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A Wanderer in the Spirit Lands

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Author Topic: A Wanderer in the Spirit Lands  (Read 1540 times)
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« Reply #60 on: December 21, 2008, 05:28:29 pm »

CHAPTER XXII.--Amusements in a Great City of Hell--Words of Caution.

I had proceeded but a short distance when I saw Faithful Friend sitting by the wayside, evidently waiting for me. I was truly glad to see him again and to have further guidance from him. We greeted one another with much cordiality. He was now, he said, appointed to accompany me during a part of my present journey, and he told me of many strange circumstances which had befallen him and which I am sure would prove very interesting, but as they do not properly belong to my own Wanderings I will not give any account of them here.

Faithful Friend took me to a tall tower, from the top of which we could see all over the city we were about to visit--this view of it beforehand being, he said, likely to prove both useful and interesting to me. We were, as I have said, surrounded always by this dark midnight sky and heavy smoky atmosphere somewhat like a black fog yet different and not quite so dense, since it was possible to see through it. Here and there this darkness was lighted up in some places by the strange phosphorescent light I have described, and elsewhere by the lurid flames kindled from the fierce passions of the spiritual inhabitants.

When we had climbed to the top of the tall tower, which appeared to be built of black rocks, we saw lying below us a wide stretch of dark country. Heavy night clouds hung upon the horizon, and near to us lay the great city, a strange mixture of magnificence and ruin, such as characterized all the cities I saw in this dark land. A treeless blackened waste surrounded it and great masses of dark blood-tinged vapor hung brooding over this great city of sorrow and crime. Mighty castles, lofty palaces, handsome buildings, all stamped with ruin and decay--all bleared and blotched with the stains of the sinful lives lived within them. Crumbling into decay, yet held together by the magnetism of their spiritual inhabitants--buildings that would last while the links woven by their spiritual occupants' earthly lives held them in this place, and would crumble into the dust of decay whenever the soul's repentance should sever those links and suffer it to wander free; crumble into decay, however, only to be reconstructed by another sinful soul in the shape into which his earthly life of pleasure should form it. Here there was a palace--there beside it a hovel. Even as the lives and ambitions of the indwelling spirits had been interwoven and blended on earth, so were their dwellings constructed here side by side.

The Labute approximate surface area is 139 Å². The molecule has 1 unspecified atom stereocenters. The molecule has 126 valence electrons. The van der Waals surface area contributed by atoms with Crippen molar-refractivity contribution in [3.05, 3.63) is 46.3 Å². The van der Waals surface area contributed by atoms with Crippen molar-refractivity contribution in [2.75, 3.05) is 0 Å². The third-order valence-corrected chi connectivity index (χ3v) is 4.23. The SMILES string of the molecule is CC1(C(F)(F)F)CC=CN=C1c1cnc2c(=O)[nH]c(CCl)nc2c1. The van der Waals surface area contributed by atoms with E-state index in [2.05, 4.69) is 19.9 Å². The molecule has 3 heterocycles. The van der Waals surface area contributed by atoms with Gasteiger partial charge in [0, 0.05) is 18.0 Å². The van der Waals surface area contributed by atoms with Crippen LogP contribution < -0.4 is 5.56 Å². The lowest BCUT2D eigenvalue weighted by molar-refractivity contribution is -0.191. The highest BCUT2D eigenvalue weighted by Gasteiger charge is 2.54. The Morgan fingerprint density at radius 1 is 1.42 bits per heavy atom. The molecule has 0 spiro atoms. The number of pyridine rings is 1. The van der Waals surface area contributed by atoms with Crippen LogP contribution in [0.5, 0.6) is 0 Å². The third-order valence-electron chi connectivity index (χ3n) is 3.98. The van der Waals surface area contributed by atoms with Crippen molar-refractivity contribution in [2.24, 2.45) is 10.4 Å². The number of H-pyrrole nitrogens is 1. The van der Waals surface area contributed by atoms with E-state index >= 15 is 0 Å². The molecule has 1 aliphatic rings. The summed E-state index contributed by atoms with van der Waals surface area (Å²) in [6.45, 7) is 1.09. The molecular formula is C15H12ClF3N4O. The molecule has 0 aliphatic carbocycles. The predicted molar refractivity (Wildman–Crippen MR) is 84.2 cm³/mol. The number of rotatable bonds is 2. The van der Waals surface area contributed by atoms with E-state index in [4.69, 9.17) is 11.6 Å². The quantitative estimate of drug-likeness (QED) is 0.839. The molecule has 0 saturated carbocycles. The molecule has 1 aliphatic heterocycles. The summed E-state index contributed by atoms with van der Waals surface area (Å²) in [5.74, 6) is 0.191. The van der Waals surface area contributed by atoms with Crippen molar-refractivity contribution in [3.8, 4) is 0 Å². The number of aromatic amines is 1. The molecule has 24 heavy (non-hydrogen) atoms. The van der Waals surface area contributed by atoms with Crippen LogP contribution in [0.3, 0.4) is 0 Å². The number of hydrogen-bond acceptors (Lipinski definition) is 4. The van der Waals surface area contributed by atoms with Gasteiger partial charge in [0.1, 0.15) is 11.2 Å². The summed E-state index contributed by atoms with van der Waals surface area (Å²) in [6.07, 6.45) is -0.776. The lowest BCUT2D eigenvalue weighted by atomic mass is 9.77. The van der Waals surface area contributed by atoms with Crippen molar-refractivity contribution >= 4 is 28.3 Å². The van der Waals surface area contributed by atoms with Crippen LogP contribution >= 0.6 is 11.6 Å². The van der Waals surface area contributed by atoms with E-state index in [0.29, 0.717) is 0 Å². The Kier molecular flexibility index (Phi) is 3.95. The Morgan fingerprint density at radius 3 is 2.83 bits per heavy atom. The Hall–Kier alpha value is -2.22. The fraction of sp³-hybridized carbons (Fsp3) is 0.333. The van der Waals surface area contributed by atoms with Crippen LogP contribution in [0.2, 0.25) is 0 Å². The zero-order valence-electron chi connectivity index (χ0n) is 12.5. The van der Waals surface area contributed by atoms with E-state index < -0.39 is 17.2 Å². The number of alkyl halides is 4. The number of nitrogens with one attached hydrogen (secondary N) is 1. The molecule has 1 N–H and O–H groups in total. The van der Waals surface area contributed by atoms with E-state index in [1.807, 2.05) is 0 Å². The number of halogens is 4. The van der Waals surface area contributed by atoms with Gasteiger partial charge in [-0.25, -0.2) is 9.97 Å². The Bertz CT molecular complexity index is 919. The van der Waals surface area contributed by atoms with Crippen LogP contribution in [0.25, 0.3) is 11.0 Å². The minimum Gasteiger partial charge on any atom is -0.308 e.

Have you ever thought, ye who dwell yet on earth, how the associates of your earthly lives may become those of your spiritual? How the ties of magnetism which are formed on earth may link your spirits and your fates together in the spirit land so that you can only with great difficulty and much suffering sever them? Thus I saw in these buildings before me the proud patrician's palace, built of his ambitions and disfigured by his crimes, joined to the humble abodes of his slaves and his parasites and panderers of earth which had been as surely formed by their desires and disfigured by their crimes, and between which and his palace there were the same links of spiritual magnetism as between himself and those who had been the sharers and instruments of his evil ambitions. He was no more able to free himself from them and their importunities than they were able to free themselves from his tyranny, till a higher and purer desire should awaken in the souls of one set or the other of them and thus raise them above their present level. So it was that they still repeated over again their lives of earth in hideous mockery of the past, impelled thereto by that past itself, their memories presenting to them over and over again as in a moving panorama their past acts and the actors, so that by no plunge into wild excess in that dark land could they escape the grinding of memory's millstones, till at length the last lust of sin and wickedness should be ground out of their souls.

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